1385. Richard de Raucliffe, parson of Cloun, William de Burgh, parson of Babworth, and Peter le Cooke, chaplain, gave to the prior and convent of Worksop, five messuages, and the moiety of three messuages in East Retford, to find a chaplain to pray for the good estate of the said Richard, William, and Peter, whilst they should live, and daily to celebrate mass for them all when they should be dead, in the church of the said priory.

In the same year, the king, (Richard II.) granted to John Lesta, parson of West Retford; Thomas, vicar of Clarborough; Thomas, vicar of East Retford; John de Tyreswell, chaplain; Hugh do Tyln, of Retford; William de Burgh, parson of Babworth; John Atte Vykers; and Thomas de Besthorpe, that they should give to the bailiffs of East Retford, and their successors, nine messuages, five tofts, and 8s. rent in East Retford, which they had held of the king in free burgage by the service of ld. per annum, to find two chaplains to officiate at the altars of St Trinity and St. Mary, in the church of East Retford, according to the ordinance of the Archbishop of York.

1388. This year the old town-hall was erected. An agreement was entered into between the bailiffs and commonalty, and twenty burgesses, viz. Robert Usher; John de Kirton, Berker; Roger de Hawardby; William de Balderton; Thomas de Huntersfield; Thomas Waddester; William Mayson; John de Manton; John Prentys, Berker; Roger de Thurlby; John de Tollerton; John de Lound, draper; William de Haynton, John Arnald; John Lord; John Smyth; Roger Barber; Thomas de Manton; John Barke Corvaser; and Robert Wright; for the completion of the building. At the same time was to be made "one stockhouse, for stocks to be set under the steps of ‘the hall aforesaid, which said hall, chamber, and stockhouse should be daily exercised for the use of the bailiffs for the time being, when need should require." Whether this exercise was ever practised, and how long it continued, I am unable to say; latterly however the municipal authorities have dispensed with the recreation.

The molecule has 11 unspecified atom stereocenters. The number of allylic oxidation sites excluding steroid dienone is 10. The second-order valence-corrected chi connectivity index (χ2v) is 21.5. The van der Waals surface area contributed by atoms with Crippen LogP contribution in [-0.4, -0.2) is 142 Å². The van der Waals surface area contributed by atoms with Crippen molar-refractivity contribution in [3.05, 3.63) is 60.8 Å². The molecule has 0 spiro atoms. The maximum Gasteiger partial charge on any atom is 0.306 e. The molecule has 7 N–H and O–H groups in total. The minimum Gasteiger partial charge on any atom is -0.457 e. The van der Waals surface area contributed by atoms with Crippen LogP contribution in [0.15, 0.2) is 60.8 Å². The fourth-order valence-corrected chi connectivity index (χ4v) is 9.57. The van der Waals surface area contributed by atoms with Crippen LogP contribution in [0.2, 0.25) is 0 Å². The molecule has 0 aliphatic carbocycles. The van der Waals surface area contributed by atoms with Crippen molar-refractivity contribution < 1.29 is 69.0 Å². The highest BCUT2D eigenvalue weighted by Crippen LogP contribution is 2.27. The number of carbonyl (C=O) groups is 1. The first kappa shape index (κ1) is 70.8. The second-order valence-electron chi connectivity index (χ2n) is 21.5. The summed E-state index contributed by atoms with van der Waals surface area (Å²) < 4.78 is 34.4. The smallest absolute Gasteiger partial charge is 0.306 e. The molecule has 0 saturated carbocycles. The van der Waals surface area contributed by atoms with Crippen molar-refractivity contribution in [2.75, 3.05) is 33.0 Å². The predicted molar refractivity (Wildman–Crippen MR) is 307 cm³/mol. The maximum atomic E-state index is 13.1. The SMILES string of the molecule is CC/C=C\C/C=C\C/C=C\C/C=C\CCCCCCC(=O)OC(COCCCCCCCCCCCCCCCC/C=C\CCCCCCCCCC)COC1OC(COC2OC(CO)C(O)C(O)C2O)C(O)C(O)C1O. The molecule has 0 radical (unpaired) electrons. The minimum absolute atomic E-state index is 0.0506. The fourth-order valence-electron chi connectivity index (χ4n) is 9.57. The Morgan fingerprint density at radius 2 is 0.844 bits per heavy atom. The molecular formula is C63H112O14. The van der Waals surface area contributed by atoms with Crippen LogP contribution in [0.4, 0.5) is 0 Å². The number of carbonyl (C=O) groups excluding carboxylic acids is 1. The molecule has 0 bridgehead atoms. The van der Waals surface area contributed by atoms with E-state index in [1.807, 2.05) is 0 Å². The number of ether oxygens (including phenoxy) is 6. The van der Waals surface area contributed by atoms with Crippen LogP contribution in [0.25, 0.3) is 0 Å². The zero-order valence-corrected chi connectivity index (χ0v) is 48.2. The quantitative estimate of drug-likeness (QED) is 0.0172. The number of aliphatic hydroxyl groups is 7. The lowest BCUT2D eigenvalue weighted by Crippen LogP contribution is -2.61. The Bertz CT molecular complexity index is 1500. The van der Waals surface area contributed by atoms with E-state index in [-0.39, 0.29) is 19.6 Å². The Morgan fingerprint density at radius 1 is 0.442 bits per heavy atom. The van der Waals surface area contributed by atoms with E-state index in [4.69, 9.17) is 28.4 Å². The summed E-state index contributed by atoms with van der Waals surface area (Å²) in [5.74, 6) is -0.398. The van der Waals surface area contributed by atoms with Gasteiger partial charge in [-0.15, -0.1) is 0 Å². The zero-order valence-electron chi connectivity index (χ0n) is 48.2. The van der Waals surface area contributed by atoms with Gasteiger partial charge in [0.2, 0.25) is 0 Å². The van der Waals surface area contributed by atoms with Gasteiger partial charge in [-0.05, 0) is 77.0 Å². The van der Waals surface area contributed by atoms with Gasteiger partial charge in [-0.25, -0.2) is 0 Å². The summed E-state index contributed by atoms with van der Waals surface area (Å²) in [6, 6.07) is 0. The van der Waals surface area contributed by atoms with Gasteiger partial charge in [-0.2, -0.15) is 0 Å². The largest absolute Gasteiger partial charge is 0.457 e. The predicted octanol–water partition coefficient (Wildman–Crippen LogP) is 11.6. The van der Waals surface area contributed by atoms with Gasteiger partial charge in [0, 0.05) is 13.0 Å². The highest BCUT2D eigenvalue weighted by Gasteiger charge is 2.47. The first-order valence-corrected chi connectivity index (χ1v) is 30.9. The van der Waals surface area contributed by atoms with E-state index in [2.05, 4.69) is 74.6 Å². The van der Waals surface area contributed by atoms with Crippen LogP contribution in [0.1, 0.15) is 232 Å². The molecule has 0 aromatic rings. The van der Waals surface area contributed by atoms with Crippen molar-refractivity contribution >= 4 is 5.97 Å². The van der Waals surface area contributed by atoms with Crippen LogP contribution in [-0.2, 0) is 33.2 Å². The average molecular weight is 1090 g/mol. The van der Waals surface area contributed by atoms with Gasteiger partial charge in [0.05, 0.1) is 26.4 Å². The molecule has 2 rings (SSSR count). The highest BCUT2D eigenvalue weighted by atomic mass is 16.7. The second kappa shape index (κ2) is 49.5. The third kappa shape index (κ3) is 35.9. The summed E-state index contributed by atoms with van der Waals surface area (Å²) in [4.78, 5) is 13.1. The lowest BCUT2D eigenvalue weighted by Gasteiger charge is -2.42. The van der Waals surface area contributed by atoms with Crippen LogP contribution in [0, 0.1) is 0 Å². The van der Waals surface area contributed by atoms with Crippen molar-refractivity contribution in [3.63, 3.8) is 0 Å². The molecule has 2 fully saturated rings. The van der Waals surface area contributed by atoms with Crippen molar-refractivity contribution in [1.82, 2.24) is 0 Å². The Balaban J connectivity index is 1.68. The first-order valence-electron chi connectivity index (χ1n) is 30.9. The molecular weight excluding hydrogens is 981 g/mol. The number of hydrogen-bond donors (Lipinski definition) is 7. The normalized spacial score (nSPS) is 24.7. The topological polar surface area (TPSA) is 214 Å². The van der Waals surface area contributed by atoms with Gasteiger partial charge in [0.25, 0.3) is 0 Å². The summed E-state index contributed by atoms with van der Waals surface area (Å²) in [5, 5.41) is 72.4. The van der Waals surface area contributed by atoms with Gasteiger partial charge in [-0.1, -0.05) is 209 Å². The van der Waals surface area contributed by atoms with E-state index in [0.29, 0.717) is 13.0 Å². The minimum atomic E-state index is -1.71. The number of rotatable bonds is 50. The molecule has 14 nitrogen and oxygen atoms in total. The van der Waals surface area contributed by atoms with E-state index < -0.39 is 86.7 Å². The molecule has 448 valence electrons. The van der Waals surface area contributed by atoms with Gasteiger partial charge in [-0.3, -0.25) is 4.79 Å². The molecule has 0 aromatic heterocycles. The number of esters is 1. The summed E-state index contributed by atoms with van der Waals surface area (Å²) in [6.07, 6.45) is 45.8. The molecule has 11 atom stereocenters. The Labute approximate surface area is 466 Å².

1392. This year, William de Burgh, parson of Babworth, and John de Tyreswell, chaplain of the blessed virgin Mary, of East Retford, granted a house situate in Kyrkgate, to Cecilia, relict of William Mayson, for the term of her life, and at her decease to become the property of the bailiffs, &c. for ever.

The Corporation are in possession of a document under the seal of the Archbishop of York, dated 13th August, 1392, confirming the appointment of the two chaplains appointed by the bailiffs.

1426. Julia Schether, and John Milner of East Retford, and John Taylour of Wellome Morgatte, gave one tenement lying in Bryggate, and abutting upon the Kynegesgate, to Robert Holme, vicar of the parish, and to William Wright, chaplain.

1474. This year, William Walker granted one tenement "abutting upon the market-stede, and the west head abutting upon the, water of Idill," (formerly the property of "John Pye of Roderham,") to Mar Robert Gyll, vicar, Richard Byrstow, and Bryan Clarke.

* This monument, the most invaluable piece of antiquity possessed by any nation, is still preserved in the chapter-house at Westminster; it consists of two pondrous volumes, and may be consulted for a fee of 6s. 8d. and 4d. per line for transcripts. A facsimile of their contents was printed some years ago, by order of Parliament; but excellent translations have been made by Bawdwin, and others. It was undertaken and completed by order of William the Conqueror in six years, and contains an exact survey of the lands, goods, &c. of every person living in England; (with the exception of Northumberland, Cumberland, Westmoreland, the bishopric of Durham, and part of Lancashire;) with what he used to pay in the times of the Saxons; also what stock each had, and ready money,—what he owed, and what was owing to him; and in some counties the number of tenants, cottagers, and slaves, of all denominations, who lived upon the estates are enumerated.
† Bawdwin's Doomsday, p. 340—300.
‡ The villains were an order of tenantry somewhat superior to the "common herd": notwithstanding they were bondmen, born upon and transferable with estates; they were, however, allowed to hold land in their own right, and consequently though in a servile condition, they enjoyed privileges of which the bordars, who were servants of the lowest degree, were entirely deprived.